Sophie Kinsella’s first YA novel, Finding Audrey, is about a teen girl finding her way out of a black place after a psychologically damaging incident. But it’s also about the ridiculous awesomeness of overprotective parents, sibling bonds, and first love. Audrey hides behind dark glasses and finds it easiest to brave the world through a camera lens, but Kinsella makes even her constricted home life—Audrey’s biggest issue, as she struggles with social anxiety, is a fear of the outside world—into a place worth visiting, through Audrey’s keen observations of her brothers (one a video game addict, the other a highly unreasonable four-year-old), her cautionary tale–obsessed mother, and the dad who’s just trying to keep them all from coming apart…when he’s not Googling muscle cars. Audrey’s healing process is helped along by a sweet romance, with a patient boy who wants to know the girl behind the sunglasses. Here’s Kinsella on the inspiration behind their love story, which starts with note-passing.
When I think of my first teenage love, I recall many things. The moment I first saw him and felt that flutter in my stomach. The way I had to find out his name, right now. The way I kept asking friends about him, in a totally unsubtle way. (I’m not sure I ever improved in the subtlety department, actually.)
But most of alI, I remember the way we finally got together. We were members of a tennis club which had alphabetized pigeonholes for notes. This was before mobile phones, so we kids used to leave each other notes all the time. Mostly along the lines of, “Can you play tennis on Tuesday?”
But then came the day of The Note. It was from him. And it wasn’t about tennis. It was about…
Well, I won’t quote it exactly. Let’s just say it was flattering. He wondered if I had noticed him the way he had noticed me. He asked for a reply. It was very sweetly old-fashioned. He could practically have “remained my faithful servant,” it was so polite.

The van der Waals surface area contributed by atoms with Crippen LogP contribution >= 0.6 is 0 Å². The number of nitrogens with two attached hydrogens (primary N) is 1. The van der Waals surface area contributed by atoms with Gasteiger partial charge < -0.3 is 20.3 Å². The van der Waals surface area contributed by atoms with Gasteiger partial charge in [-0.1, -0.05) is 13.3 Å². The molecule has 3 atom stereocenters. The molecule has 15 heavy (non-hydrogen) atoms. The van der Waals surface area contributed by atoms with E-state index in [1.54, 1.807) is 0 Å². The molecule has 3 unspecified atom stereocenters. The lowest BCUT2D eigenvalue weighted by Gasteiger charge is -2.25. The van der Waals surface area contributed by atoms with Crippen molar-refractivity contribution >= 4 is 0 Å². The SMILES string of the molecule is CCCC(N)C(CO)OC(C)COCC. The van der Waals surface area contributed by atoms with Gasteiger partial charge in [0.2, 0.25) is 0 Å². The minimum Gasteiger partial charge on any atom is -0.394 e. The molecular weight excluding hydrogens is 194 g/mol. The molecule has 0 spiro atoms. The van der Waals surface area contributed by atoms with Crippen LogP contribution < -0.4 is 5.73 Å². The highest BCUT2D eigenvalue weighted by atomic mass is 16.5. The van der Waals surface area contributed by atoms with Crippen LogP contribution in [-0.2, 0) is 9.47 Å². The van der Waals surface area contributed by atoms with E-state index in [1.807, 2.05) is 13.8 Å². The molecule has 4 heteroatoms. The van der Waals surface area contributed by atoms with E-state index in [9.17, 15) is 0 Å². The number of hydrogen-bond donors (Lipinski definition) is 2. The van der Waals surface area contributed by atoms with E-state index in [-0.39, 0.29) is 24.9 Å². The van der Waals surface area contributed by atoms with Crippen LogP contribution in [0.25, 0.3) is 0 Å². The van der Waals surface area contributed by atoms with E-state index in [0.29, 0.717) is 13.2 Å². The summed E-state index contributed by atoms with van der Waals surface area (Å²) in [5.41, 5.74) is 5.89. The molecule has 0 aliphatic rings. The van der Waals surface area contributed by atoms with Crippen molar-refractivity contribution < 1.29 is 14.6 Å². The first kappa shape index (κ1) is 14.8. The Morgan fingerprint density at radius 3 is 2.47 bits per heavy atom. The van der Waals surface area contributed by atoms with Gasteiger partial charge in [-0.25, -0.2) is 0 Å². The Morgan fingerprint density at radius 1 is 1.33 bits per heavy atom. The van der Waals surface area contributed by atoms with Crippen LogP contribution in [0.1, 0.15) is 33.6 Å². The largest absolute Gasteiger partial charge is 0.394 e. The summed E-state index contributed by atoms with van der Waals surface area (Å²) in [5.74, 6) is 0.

I clutched this note all afternoon in a kind of fiery joy. I couldn’t believe such a thing existed. Of course, compared to a Facebook post or a text, it was a slow and cumbersome way of communicating. It didn’t allow for an immediate reply. It didn’t contain any smiley faces, or a photo of any part of his anatomy. (Thank God. I would have run a mile.)
But it was charming, and I still have it in an old box somewhere. There’s something magical about handwriting on paper, the rustle of an envelope, as opposed to a bleep of a phone. Yes, you can print out a text message, but it doesn’t have quite the same appeal.
It was partly this memory which prompted me to include some old-fashioned note-writing in my young adult book, Finding Audrey. My teenage heroine, Audrey, suffers from social anxiety disorder. She finds communicating face to face difficult; even phones are a challenge. But she can write a note. And so Audrey kindles love through notes, passed via the go-between of her little brother. Her first “kiss” happens on paper. But it’s no less real to her for that. And she can keep it forever.
It would be so sad if we lost paper letters forever. So I hope that some readers of Finding Audrey might be inspired to write a message—to a boyfriend, girlfriend, parent, or friend. Just a little something that they can read, read again…and then treasure.
Finding Audrey is adorable, and it’s on sale now.